Mr. Watson: Very well. If your Honor prefers that we should not offer that mortgage, I will withdraw it.

The Court: Well, you have before the jury now that this sale, to which Mr. Breslin made mention, was one to a corporation in which he owns 8 shares, and his daughter owns 1, and his son-in-law owns the other.

Mr. Watson: Very well. I will stand there. I withdraw the offer."

If, then, we recognize the inquisitorial nature and purpose of a condemnation proceeding which contemplates the exploration of recent sales of similar properties, we must foresee the propriety of permitting within the bounds of reasonable discretion a liberal ventilation on the direct, re-direct, and cross-examination of the witnesses of the material and significant intrinsicalities of those transactions. In the present case the inherent and distinctive characteristics of both the Castellano contract of sale and the Tamburelli conveyance to Hudson Apartments were fully exposed for the information of the jury. After our reading of the explanatory and instructive charge of the court, it is not perceptible to us how the jurors could have been thereby rationally misguided or deceived.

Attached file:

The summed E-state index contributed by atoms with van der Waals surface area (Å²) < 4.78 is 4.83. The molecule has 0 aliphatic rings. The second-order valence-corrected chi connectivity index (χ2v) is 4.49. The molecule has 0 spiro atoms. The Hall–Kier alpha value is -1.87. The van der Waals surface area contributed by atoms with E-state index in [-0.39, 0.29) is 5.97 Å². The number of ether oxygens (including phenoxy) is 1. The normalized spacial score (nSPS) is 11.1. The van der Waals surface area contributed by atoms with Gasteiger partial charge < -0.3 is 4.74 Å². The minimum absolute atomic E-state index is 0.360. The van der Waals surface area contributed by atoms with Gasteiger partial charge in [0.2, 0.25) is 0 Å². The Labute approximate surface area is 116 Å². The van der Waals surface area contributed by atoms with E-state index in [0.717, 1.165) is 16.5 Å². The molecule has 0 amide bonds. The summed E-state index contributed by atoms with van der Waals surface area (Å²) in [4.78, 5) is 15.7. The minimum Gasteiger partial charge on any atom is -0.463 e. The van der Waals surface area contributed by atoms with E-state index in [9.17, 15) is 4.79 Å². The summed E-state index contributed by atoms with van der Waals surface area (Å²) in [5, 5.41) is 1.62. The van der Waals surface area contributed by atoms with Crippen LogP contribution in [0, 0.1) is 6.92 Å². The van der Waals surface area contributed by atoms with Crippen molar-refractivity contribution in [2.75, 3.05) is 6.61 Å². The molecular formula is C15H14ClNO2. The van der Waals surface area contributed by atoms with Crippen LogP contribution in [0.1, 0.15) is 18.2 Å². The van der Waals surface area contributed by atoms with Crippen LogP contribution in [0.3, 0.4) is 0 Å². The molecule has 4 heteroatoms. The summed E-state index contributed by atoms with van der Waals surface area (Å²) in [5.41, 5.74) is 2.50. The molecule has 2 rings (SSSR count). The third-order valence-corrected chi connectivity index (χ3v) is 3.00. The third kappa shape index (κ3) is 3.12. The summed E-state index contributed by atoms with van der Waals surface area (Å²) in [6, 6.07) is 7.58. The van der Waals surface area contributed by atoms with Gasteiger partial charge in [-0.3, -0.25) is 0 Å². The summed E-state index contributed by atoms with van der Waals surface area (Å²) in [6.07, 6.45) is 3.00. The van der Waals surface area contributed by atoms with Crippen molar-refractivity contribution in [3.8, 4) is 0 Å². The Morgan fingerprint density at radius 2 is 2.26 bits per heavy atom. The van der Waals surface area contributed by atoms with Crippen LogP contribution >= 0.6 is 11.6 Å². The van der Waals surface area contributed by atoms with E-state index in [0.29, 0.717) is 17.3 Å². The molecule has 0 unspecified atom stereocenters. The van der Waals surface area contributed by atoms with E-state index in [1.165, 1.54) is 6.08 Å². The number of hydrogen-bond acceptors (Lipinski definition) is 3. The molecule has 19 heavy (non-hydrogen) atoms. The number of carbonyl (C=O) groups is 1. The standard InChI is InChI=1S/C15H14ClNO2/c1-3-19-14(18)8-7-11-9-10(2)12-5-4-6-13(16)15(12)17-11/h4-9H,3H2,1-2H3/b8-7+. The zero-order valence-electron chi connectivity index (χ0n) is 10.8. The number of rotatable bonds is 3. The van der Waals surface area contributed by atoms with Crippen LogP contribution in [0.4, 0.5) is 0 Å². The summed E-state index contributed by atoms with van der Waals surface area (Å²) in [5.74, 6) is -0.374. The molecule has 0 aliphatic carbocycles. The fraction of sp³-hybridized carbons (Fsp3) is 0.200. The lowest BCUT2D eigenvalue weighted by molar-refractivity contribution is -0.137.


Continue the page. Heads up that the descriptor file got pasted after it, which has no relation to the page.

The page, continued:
This appeal is essentially an exemplification of one wherein counsel for the appellant complains of alleged errors which he himself nurtured.

In conclusion, we are not persuaded that the admission of the evidence to which the appellant refers surpassed, in the circumstances in which it occurred at the trial, the confine of sound and reasonable judicial discretion especially to a degree so prejudicially harmful to the substantial rights of the appellant as to warrant a reversal of the judgment. The judgment is therefore affirmed.